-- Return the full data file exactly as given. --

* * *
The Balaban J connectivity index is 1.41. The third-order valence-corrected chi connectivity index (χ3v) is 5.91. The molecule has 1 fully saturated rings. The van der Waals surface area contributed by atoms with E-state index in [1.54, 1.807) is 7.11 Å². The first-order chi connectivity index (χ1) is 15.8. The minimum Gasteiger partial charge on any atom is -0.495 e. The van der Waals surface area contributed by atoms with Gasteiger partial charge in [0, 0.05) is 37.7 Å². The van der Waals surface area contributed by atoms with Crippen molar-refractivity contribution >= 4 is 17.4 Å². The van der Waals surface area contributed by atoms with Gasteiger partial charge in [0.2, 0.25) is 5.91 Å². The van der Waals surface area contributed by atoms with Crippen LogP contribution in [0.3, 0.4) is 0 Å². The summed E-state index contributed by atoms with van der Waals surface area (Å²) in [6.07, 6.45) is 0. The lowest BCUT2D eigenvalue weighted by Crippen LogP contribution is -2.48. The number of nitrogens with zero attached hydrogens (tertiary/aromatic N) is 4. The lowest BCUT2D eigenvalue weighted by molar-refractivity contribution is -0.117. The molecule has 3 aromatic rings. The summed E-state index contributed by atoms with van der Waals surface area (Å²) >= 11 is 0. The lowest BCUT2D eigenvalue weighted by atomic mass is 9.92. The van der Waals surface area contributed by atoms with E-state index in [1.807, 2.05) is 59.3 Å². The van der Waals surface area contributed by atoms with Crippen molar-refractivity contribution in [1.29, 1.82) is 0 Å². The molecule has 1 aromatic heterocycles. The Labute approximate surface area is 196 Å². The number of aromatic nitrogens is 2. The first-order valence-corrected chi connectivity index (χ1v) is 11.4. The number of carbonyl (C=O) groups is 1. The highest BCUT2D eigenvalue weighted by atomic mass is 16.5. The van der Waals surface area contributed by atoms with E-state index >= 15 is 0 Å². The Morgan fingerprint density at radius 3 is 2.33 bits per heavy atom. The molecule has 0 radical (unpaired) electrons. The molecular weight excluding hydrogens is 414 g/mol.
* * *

The Balaban J connectivity index is 1.41. The third-order valence-corrected chi connectivity index (χ3v) is 5.91. The molecule has 1 fully saturated rings. The van der Waals surface area contributed by atoms with E-state index in [1.54, 1.807) is 7.11 Å². The first-order chi connectivity index (χ1) is 15.8. The minimum Gasteiger partial charge on any atom is -0.495 e. The van der Waals surface area contributed by atoms with Gasteiger partial charge in [0, 0.05) is 37.7 Å². The van der Waals surface area contributed by atoms with Crippen molar-refractivity contribution >= 4 is 17.4 Å². The van der Waals surface area contributed by atoms with Gasteiger partial charge in [0.2, 0.25) is 5.91 Å². The van der Waals surface area contributed by atoms with Crippen LogP contribution in [0.3, 0.4) is 0 Å². The summed E-state index contributed by atoms with van der Waals surface area (Å²) in [6.07, 6.45) is 0. The lowest BCUT2D eigenvalue weighted by Crippen LogP contribution is -2.48. The number of nitrogens with zero attached hydrogens (tertiary/aromatic N) is 4. The lowest BCUT2D eigenvalue weighted by molar-refractivity contribution is -0.117. The molecule has 3 aromatic rings. The summed E-state index contributed by atoms with van der Waals surface area (Å²) >= 11 is 0. The lowest BCUT2D eigenvalue weighted by atomic mass is 9.92. The van der Waals surface area contributed by atoms with E-state index in [1.807, 2.05) is 59.3 Å². The van der Waals surface area contributed by atoms with Crippen molar-refractivity contribution in [1.29, 1.82) is 0 Å². The molecule has 1 aromatic heterocycles. The Labute approximate surface area is 196 Å². The number of aromatic nitrogens is 2. The first-order valence-corrected chi connectivity index (χ1v) is 11.4. The number of carbonyl (C=O) groups is 1. The highest BCUT2D eigenvalue weighted by atomic mass is 16.5. The van der Waals surface area contributed by atoms with E-state index >= 15 is 0 Å². The Morgan fingerprint density at radius 3 is 2.33 bits per heavy atom. The molecule has 0 radical (unpaired) electrons. The molecular weight excluding hydrogens is 414 g/mol.